1. What operating systems, databases or application servers are being consumed or provided and how hard will it be to also migrate them into the cloud?
  2. Do your database, application server and web server run on the same type of platform?
  1. What quantity of CPU, memory, network and storage are typically used/needed? Can your cloud implementation support this?
  2. What commercial and custom software support the workload?
  3. What are the dependencies or integration touch points with other workloads?

Non-Functional Requirements:

  1. What are the required service levels, performance, capacity, transaction rates and response time? Again, can your cloud implementation support this?
  2. What are the supporting service requirements?  Backup, HA/DR, security or performance monitoring?  Are specific monitoring or security agents required?
  3. Are there encryption, isolation or other types of security and regulatory compliance requirements?

Support & Costs:

  1. What are the support resources and cost for a given workload? For example, two full-time equivalent employees per server – how much does this resource cost?  Also, don’t forget licensing, how does the software vendor deal with cloud implementations of their software and what are the cost implications?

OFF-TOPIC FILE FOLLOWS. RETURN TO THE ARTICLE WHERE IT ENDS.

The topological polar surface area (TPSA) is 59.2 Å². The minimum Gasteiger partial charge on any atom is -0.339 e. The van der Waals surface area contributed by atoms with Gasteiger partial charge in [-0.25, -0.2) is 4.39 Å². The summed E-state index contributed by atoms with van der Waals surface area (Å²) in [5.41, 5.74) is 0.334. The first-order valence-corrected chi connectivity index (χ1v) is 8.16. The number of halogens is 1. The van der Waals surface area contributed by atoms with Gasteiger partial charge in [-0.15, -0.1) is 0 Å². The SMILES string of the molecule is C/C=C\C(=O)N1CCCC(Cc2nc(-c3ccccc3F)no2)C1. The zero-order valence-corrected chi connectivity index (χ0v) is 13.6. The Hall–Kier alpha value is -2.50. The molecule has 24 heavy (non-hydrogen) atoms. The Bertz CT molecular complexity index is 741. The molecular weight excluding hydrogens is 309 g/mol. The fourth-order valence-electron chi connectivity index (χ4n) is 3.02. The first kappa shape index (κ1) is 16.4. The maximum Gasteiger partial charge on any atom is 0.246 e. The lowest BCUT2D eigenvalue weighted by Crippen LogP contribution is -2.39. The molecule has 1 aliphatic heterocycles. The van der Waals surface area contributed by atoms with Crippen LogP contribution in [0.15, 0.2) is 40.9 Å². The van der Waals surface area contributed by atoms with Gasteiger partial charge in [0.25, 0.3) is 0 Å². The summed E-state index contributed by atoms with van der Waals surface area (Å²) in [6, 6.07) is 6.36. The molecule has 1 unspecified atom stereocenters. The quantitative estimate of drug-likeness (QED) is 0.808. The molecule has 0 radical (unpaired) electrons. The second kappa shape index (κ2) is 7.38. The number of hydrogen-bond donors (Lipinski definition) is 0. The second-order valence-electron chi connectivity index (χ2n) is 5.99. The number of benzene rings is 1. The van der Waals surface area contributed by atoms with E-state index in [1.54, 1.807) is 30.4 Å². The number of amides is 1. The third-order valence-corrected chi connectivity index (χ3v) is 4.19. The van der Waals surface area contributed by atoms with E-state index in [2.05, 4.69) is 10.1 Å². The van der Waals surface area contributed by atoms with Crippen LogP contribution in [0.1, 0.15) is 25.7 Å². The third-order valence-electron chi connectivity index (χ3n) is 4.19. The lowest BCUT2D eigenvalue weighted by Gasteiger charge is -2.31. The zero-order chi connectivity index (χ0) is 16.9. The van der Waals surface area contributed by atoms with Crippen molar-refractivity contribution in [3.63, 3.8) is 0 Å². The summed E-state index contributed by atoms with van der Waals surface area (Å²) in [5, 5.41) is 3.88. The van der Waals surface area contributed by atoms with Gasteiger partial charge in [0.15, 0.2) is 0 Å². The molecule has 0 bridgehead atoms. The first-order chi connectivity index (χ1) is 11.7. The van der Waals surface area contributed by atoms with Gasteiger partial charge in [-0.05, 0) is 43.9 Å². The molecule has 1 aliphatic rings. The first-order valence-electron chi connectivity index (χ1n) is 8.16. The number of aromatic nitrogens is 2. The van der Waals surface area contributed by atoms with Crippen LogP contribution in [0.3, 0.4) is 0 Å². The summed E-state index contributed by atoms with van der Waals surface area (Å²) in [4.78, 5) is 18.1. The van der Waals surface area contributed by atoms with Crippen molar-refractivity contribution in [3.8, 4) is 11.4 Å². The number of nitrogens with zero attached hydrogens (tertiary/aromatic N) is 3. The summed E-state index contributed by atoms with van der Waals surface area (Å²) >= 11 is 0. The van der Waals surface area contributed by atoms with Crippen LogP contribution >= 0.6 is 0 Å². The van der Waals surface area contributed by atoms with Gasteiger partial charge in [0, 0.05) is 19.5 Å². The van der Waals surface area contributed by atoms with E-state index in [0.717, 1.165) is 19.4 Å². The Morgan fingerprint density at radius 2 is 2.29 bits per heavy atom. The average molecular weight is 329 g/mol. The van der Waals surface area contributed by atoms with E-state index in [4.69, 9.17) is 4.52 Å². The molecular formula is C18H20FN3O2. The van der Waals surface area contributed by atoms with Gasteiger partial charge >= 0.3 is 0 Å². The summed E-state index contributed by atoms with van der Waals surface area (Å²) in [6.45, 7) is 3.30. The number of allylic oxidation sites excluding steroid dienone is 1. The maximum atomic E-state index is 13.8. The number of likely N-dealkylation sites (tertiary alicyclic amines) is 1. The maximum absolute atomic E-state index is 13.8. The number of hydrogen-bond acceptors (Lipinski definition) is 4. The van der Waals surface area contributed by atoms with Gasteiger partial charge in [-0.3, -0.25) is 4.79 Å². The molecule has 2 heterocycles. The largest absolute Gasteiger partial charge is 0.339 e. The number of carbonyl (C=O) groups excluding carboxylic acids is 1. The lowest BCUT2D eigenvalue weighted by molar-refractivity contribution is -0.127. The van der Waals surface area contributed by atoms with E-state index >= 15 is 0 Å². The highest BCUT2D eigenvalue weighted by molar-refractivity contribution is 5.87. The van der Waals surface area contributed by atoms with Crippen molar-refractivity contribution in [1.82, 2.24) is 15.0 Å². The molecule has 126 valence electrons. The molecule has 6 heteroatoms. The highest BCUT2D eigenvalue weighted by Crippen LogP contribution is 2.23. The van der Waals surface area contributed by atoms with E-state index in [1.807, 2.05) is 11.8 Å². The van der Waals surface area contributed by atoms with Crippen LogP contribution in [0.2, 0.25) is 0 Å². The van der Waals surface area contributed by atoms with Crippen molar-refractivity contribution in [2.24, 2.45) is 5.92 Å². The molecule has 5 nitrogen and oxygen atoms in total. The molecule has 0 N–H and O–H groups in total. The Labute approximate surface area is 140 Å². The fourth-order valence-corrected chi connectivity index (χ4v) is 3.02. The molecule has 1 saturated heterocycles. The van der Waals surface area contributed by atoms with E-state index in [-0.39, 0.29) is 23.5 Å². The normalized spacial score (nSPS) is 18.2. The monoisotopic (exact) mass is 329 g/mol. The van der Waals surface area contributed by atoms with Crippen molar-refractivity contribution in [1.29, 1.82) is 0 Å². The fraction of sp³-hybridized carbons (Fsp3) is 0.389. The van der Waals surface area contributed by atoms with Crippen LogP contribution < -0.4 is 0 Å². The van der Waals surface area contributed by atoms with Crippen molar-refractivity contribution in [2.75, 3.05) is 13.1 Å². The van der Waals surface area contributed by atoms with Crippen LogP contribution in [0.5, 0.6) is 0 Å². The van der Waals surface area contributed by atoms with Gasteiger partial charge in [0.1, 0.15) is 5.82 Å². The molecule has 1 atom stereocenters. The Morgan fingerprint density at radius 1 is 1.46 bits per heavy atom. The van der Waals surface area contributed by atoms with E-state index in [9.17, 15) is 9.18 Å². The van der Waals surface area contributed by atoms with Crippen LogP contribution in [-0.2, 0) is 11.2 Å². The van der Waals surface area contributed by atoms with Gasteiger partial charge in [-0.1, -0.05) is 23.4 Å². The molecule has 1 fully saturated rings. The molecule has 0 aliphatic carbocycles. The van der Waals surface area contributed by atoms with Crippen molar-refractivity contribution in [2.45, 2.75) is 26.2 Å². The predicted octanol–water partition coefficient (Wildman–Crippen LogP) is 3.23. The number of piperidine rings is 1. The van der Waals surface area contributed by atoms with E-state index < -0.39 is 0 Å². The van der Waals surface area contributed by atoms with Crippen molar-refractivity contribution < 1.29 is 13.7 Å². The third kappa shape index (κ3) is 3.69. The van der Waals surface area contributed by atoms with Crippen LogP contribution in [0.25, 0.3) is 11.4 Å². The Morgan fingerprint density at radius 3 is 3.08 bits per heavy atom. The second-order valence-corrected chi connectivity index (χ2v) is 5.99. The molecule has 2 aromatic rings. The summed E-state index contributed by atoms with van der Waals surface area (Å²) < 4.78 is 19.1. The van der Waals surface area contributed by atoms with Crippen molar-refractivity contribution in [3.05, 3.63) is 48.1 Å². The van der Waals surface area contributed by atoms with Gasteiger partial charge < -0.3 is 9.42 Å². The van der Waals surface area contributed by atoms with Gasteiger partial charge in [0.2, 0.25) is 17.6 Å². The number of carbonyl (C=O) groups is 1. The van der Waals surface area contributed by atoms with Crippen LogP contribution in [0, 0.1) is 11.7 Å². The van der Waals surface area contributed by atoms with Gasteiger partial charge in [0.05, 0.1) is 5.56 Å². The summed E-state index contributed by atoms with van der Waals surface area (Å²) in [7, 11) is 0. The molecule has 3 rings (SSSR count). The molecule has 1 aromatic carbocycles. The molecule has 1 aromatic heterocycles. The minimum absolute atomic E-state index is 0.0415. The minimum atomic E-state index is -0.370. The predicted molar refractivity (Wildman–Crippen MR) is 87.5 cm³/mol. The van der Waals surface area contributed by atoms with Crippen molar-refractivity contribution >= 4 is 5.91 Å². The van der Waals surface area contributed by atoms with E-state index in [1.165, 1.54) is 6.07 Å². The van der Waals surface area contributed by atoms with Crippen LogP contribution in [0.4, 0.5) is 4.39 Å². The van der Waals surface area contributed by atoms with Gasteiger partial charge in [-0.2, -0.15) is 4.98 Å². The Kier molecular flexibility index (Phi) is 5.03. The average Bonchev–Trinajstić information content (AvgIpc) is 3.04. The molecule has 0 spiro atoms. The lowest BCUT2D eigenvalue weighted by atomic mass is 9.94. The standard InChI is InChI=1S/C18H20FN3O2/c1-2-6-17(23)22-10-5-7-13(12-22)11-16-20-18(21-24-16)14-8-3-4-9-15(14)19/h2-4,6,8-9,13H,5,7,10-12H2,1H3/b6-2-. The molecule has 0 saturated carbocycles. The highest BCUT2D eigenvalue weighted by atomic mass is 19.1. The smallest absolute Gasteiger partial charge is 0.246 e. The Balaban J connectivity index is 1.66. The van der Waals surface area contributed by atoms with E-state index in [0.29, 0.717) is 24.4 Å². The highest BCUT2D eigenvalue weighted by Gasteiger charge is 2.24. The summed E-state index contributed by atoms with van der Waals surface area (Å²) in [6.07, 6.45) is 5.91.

2. What are the operational costs for space, power, cooling and so on? What will be saved by migration?

One thing remains through all of this – the benefits of moving these workloads must always outweigh the costs and the risks.

To get started on the journey of migrating your workloads to the cloud, remember these takeaways:

  • Always think about how your workload directly affects your company. With a thorough review of each of your workloads, you’ll know what changes to anticipate when you begin the migration process.
  • Make sure you’re thinking in the cloud mindset. Before beginning the migration process, make sure your applications are cloud-ready. If they aren’t already, make sure you have the proper strategy in place to bring them up to cloud-ready speed.
  • Be prepared. Not only do your employees need to know about these changes, but make sure your cloud implementation is prepared for the capacity (including cost) it will take your company to migrate to the cloud.